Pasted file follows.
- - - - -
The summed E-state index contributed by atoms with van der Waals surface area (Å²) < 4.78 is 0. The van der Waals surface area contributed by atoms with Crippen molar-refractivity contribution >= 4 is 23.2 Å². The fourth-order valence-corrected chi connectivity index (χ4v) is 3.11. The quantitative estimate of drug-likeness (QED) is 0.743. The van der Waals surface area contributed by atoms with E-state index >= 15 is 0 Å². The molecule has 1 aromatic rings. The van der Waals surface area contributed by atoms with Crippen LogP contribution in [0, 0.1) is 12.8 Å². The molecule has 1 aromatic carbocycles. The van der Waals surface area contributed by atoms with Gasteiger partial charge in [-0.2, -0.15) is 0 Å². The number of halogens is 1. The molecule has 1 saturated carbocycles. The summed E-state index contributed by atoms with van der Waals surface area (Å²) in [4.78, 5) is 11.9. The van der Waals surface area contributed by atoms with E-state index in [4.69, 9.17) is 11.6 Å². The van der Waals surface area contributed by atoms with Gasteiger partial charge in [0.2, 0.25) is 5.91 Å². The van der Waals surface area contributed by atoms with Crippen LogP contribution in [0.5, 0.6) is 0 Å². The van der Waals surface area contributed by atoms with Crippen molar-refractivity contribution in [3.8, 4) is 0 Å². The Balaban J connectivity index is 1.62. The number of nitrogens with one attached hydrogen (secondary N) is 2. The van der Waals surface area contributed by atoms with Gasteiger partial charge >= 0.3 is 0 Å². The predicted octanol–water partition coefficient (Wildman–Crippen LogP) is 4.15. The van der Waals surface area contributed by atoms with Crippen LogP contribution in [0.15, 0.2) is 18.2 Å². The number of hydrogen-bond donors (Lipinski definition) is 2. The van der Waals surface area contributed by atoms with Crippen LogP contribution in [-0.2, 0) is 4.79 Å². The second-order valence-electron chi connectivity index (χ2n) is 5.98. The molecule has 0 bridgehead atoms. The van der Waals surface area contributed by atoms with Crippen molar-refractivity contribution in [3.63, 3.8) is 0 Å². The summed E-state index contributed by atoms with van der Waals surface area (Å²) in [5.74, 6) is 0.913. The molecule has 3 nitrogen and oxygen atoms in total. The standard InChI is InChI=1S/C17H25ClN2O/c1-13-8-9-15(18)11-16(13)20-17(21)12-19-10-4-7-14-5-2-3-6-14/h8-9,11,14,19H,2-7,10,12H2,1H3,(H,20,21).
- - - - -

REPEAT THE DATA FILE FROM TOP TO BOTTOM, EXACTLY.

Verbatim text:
The summed E-state index contributed by atoms with van der Waals surface area (Å²) < 4.78 is 0. The van der Waals surface area contributed by atoms with Crippen molar-refractivity contribution >= 4 is 23.2 Å². The fourth-order valence-corrected chi connectivity index (χ4v) is 3.11. The quantitative estimate of drug-likeness (QED) is 0.743. The van der Waals surface area contributed by atoms with E-state index >= 15 is 0 Å². The molecule has 1 aromatic rings. The van der Waals surface area contributed by atoms with Crippen LogP contribution in [0, 0.1) is 12.8 Å². The molecule has 1 aromatic carbocycles. The van der Waals surface area contributed by atoms with Gasteiger partial charge in [-0.2, -0.15) is 0 Å². The number of halogens is 1. The molecule has 1 saturated carbocycles. The summed E-state index contributed by atoms with van der Waals surface area (Å²) in [4.78, 5) is 11.9. The van der Waals surface area contributed by atoms with E-state index in [4.69, 9.17) is 11.6 Å². The van der Waals surface area contributed by atoms with Gasteiger partial charge in [0.2, 0.25) is 5.91 Å². The van der Waals surface area contributed by atoms with Crippen LogP contribution in [0.5, 0.6) is 0 Å². The van der Waals surface area contributed by atoms with Crippen molar-refractivity contribution in [3.8, 4) is 0 Å². The Balaban J connectivity index is 1.62. The number of nitrogens with one attached hydrogen (secondary N) is 2. The van der Waals surface area contributed by atoms with Gasteiger partial charge >= 0.3 is 0 Å². The predicted octanol–water partition coefficient (Wildman–Crippen LogP) is 4.15. The van der Waals surface area contributed by atoms with Crippen LogP contribution in [0.15, 0.2) is 18.2 Å². The number of hydrogen-bond donors (Lipinski definition) is 2. The van der Waals surface area contributed by atoms with Crippen LogP contribution in [-0.2, 0) is 4.79 Å². The second-order valence-electron chi connectivity index (χ2n) is 5.98. The molecule has 0 bridgehead atoms. The van der Waals surface area contributed by atoms with Crippen molar-refractivity contribution in [3.63, 3.8) is 0 Å². The summed E-state index contributed by atoms with van der Waals surface area (Å²) in [5.74, 6) is 0.913. The molecule has 3 nitrogen and oxygen atoms in total. The standard InChI is InChI=1S/C17H25ClN2O/c1-13-8-9-15(18)11-16(13)20-17(21)12-19-10-4-7-14-5-2-3-6-14/h8-9,11,14,19H,2-7,10,12H2,1H3,(H,20,21).